EU Science Hub

Integrated sustainability assessments

Sustainability science is a solution-oriented discipline that studies the complex relationship between nature and humankind, conciliating the mutually influenced scientific and social reference paradigms, and covering multi-temporal and spatial scales. The discipline takes a holistic approach so as to capitalise on and integrate sectorial knowledge, methodologies and a variety of epistemic and normative stances towards defining solutions.

 

Land-Use based Integrated Sustainability Assessment (LUISA) modelling platform

Based on the principle that changes in the cover and use of the surface of the Earth depend on natural processes and are, at the same time, shaped by demographic, economic, cultural, political, and technological drivers, the JRC developed the Land Use Modelling Platform (LUMP) and its successor, the Land-Use based Integrated Sustainability Assessment (LUISA) modelling platform and analytical framework, to assess the consequences of policies that have direct or indirect spatial impacts. The platform supports the policy design of different services of the European Commission and provides a comprehensive, consistent and harmonised analysis of the impacts of policies and/or specific proposals in the context of environmental and socio-economic changes in Europe. LUMP and LUISA are based on the combination of a spatially explicit land use model with other modelling activities in thematic fields such as hydrology, agriculture, economy, forestry, etc.

 

Regional Dimension of Sustainable Development

The Regional Policy of the European Union is an investment policy in support of the Europe 2020 strategy. It supports job creation, competitiveness, economic growth, and improved quality of life. EU funding is also invested in innovation, the development of new products and production methods, energy efficiency and tackling climate change. As such, EU regional policies are at the core of any sustainable development strategy. They promote principles and criteria using a bottom-up approach, i.e. from the well-being of each citizen to wider cohesion at the continental scale.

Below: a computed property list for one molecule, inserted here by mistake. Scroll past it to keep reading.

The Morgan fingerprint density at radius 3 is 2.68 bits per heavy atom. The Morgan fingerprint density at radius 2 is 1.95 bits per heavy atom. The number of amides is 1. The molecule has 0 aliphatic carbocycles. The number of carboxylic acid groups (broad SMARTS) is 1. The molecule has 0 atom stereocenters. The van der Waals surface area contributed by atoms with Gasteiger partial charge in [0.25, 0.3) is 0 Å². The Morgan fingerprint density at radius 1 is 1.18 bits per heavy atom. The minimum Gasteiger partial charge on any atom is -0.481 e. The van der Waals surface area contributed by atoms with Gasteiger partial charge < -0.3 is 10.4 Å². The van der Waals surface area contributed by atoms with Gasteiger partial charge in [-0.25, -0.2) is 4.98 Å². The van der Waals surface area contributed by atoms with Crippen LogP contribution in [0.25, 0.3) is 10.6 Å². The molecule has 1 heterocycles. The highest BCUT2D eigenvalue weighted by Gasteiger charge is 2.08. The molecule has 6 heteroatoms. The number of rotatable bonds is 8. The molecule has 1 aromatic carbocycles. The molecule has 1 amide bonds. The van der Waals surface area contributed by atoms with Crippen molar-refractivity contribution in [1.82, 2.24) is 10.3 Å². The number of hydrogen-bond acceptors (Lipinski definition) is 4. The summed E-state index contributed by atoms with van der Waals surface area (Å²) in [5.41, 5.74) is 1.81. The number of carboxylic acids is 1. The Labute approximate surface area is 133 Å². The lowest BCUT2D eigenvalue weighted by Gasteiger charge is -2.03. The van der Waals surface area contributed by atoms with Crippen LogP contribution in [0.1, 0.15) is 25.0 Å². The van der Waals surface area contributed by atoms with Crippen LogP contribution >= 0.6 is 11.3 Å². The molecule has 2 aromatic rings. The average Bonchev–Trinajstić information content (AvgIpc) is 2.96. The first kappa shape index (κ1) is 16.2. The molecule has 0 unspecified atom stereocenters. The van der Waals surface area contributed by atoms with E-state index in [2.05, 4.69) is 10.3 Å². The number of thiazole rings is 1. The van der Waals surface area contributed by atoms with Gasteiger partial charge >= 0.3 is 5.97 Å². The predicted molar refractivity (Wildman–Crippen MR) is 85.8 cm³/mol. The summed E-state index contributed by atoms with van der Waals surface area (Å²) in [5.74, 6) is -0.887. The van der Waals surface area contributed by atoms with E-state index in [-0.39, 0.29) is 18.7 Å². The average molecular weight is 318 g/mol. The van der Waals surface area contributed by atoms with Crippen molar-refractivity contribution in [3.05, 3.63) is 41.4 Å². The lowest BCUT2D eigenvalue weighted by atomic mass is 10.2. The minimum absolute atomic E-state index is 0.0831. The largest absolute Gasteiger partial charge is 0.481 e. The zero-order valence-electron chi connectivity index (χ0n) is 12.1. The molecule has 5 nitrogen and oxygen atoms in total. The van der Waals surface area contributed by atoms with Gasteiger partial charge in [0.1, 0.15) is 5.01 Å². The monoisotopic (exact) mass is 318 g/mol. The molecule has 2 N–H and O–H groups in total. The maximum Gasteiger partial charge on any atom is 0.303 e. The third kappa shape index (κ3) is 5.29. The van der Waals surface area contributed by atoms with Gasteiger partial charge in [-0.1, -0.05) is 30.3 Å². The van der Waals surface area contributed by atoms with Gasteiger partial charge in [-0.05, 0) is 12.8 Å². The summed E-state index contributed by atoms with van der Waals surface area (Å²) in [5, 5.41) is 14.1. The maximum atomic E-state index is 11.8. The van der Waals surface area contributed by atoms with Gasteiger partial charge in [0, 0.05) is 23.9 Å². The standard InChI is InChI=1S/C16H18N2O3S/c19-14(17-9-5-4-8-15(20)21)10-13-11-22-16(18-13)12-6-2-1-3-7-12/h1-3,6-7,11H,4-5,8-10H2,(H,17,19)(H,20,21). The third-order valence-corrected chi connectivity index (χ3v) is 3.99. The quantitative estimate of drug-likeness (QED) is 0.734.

Consumption Patterns and Sustainability

Consumption patterns contribute to environmental change, natural resource depletion and socio-economic outcomes. The impacts of consumption in the EU are felt globally, as the EU is dependent on imports of energy and natural resources, and also exports waste into the global commons (Sustainable Consumption and Production and Sustainable Industrial Policy Action Plan, 2008). Sustainable consumption is the objective of living well whilst respecting environmental, social, and economic constraints.

 

Economic Modelling, Scenarios and Impact Assessments

Human activities are impacting the world in ways which both inequitably distribute benefits and costs, and compromise the ability of future generations to meet their legitimate needs. Policy makers need to know how current policies are likely to affect the economic dimensions of sustainability and how to arrive at long-term policy strategies for economic sustainability that respect environmental constraints. The JRC develops and demonstrates new approaches for economic assessments and impact analyses through a combination of integrated methodologies and data. These aim to build and assess scenarios and policy options for Europe’s future based on a sustainability perspective towards 2050 and beyond.

 

Integrated Assessments for a Sustainable Bioeconomy

The bioeconomy encompasses the production of renewable biological resources and the conversion of these resources and waste streams into value-added products, such as food, feed, bio-based products and bioenergy. This covers diverse sectors, from agriculture, forestry, fisheries, food, pulp and paper production, and plastics to parts of the chemical, biotechnological and energy sectors. Managing the sustainable development of the bioeconomy requires comprehensive sustainability assessment frameworks and analyses to evaluate the value chains and products across their entire life cycle. To this end, the JRC is developing a set of economic, environmental and social indicators that can capture the multiple environmental, social and economic impacts of processes within the bioeconomy and their interaction with the broader economy, society and environment.